One thing that disturbs me is how people classify some malware by how surprising large the file is, how many libraries it uses, etc. In many cases, this just means the malware has inefficient code and all the tools are available to easily convert the binaries back into human-readable pseudocode. Let’s look back a bit to put things into perspective:
The first PC virus (back then almost all malware were true viruses) I analyzed was Tequila, after my own system was infected by it. It was 2,468 bytes in size, one of the first widespread polymorphic viruses, and pretty complex. Do you think I’m kidding when I write “complex” for a 2.5KB file? It was just highly optimized, written in pure assembly code. Well, times have changed. Modern operating systems provide all sorts of APIs, drivers for different hardware, etc. So let’s see what is now possible with 4,096 bytes of executable code, roughly one page when printed on paper:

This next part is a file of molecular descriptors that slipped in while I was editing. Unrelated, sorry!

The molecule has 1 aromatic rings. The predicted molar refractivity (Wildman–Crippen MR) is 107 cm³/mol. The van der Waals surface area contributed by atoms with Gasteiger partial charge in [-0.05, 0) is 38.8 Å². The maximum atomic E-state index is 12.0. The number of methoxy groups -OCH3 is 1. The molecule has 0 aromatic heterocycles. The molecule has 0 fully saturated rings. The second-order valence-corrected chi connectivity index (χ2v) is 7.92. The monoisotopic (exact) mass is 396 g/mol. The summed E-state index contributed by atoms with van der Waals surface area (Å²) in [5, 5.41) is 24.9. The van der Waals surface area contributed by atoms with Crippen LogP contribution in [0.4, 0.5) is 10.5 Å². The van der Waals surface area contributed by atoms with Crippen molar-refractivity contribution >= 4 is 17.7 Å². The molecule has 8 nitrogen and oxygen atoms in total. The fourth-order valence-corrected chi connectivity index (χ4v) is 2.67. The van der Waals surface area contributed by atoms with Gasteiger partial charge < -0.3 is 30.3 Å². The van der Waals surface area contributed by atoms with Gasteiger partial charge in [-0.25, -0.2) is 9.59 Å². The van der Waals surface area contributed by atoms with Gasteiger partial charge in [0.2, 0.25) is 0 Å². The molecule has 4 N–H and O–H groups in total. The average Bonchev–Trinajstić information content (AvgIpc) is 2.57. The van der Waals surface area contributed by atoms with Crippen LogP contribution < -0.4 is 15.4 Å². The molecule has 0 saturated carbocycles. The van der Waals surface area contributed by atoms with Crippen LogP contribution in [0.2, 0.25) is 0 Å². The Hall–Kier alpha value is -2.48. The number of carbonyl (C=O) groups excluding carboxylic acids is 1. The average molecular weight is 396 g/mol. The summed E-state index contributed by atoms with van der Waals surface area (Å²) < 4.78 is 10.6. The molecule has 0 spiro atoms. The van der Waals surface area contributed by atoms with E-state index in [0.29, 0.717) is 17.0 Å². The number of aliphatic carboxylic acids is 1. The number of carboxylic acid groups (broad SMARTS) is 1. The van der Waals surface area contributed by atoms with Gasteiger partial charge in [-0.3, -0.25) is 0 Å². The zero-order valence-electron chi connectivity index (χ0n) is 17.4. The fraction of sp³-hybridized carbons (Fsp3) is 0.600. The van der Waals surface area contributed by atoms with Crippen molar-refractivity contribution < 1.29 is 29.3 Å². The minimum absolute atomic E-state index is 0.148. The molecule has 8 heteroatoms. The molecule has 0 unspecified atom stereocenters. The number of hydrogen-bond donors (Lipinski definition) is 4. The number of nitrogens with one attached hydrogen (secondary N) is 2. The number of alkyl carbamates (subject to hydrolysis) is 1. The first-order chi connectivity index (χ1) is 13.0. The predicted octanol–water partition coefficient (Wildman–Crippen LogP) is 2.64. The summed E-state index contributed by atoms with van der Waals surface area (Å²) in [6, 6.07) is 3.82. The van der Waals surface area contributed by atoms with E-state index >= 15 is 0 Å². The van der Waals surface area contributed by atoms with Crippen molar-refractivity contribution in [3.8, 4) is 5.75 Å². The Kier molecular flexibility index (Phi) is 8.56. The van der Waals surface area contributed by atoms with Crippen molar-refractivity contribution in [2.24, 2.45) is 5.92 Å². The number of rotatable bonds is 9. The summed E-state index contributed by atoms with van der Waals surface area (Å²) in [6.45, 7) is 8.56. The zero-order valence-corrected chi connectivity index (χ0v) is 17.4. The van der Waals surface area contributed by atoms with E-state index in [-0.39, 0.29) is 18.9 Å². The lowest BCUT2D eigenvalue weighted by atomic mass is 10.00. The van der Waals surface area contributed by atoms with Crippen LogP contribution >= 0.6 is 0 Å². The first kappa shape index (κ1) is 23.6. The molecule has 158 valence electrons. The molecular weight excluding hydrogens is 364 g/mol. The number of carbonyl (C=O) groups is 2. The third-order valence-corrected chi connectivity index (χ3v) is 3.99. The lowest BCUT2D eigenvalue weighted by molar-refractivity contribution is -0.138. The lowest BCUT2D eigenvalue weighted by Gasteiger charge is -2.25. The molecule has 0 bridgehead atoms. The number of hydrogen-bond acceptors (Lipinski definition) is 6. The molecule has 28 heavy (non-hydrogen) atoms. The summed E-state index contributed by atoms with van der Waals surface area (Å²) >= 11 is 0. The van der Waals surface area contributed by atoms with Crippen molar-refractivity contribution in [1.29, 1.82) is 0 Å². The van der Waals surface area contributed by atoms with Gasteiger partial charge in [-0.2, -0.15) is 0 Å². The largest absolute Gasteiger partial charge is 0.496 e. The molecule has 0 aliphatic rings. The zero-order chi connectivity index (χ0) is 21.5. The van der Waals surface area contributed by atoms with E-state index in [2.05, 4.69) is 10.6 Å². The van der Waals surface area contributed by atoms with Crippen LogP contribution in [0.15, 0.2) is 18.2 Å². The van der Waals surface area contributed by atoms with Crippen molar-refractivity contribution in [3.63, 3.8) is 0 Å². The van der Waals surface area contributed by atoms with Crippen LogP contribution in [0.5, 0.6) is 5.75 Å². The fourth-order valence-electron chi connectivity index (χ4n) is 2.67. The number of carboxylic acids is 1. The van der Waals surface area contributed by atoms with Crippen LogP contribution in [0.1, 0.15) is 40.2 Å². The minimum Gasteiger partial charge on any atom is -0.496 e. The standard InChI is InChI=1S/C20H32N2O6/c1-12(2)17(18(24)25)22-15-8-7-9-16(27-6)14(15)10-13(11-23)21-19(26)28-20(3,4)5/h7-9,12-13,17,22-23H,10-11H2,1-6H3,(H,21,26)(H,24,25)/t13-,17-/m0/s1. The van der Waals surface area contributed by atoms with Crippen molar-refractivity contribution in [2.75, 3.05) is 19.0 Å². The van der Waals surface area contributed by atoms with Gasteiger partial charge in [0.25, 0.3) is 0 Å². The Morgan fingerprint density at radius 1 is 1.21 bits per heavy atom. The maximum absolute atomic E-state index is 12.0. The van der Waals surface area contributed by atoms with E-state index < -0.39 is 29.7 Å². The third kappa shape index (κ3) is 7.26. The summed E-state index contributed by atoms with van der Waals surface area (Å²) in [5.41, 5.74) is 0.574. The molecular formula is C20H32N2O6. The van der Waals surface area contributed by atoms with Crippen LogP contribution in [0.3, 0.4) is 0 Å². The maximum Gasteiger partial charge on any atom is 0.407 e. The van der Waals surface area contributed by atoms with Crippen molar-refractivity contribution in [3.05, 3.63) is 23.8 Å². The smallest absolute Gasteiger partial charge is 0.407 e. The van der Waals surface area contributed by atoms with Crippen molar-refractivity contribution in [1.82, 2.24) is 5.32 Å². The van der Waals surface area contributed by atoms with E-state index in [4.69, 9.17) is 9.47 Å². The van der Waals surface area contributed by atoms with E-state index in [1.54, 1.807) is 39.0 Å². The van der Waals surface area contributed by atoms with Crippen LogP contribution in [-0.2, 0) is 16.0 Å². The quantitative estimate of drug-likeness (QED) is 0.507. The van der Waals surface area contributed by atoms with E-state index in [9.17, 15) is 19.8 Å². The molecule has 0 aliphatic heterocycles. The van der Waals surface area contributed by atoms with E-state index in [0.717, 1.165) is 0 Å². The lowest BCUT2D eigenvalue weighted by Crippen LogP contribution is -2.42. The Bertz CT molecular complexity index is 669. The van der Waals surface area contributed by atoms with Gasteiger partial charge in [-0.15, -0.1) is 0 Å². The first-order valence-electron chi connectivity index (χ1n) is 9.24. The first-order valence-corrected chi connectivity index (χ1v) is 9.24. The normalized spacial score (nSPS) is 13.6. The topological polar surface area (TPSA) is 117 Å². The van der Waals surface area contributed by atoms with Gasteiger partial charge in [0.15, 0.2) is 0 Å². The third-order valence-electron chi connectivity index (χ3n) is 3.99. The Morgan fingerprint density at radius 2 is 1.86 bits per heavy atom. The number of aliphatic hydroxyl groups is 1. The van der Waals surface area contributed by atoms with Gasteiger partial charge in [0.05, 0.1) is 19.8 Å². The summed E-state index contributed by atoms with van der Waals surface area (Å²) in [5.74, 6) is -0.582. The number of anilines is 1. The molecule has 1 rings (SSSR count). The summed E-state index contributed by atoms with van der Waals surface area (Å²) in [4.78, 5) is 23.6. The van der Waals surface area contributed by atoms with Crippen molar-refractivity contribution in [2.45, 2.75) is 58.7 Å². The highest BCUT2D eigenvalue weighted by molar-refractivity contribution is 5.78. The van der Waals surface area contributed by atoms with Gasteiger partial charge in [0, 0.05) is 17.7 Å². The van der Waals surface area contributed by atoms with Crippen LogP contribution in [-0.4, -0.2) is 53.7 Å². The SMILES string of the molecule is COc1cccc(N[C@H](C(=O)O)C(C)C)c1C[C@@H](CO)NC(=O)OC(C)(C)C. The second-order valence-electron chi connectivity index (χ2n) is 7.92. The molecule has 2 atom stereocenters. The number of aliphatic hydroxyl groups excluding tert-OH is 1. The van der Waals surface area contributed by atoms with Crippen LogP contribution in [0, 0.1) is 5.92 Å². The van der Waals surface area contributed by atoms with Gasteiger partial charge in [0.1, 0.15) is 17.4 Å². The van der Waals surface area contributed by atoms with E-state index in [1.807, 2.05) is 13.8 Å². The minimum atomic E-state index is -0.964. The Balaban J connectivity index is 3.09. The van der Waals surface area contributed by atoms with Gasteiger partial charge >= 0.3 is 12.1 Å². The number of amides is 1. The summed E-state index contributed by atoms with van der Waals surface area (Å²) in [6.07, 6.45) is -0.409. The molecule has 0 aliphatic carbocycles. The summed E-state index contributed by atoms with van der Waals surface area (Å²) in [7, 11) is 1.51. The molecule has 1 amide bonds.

Currently there is a competition among coders and artists going on in Saarbrücken, Germany; here is the 4k category. There are 12 entries in total and the stream is a bit broken after the second entry, so just skip forward if you don’t happen to like one piece. Make sure to check out the last couple of entries at least!
Yes, these are extreme examples of programming, produced by highly talented and experienced people. Free and for fun. Expect attackers to also employ high-caliber programmers to achieve their goals. So keep in mind that pure code size doesn’t really matter. The SQL Slammer worm was only 268 bytes, by the way.
Disclaimer: The video is a live stream from the event posted by the organizers, this author doesn’t necessarily condone any messages or other positions that are displayed or expressed.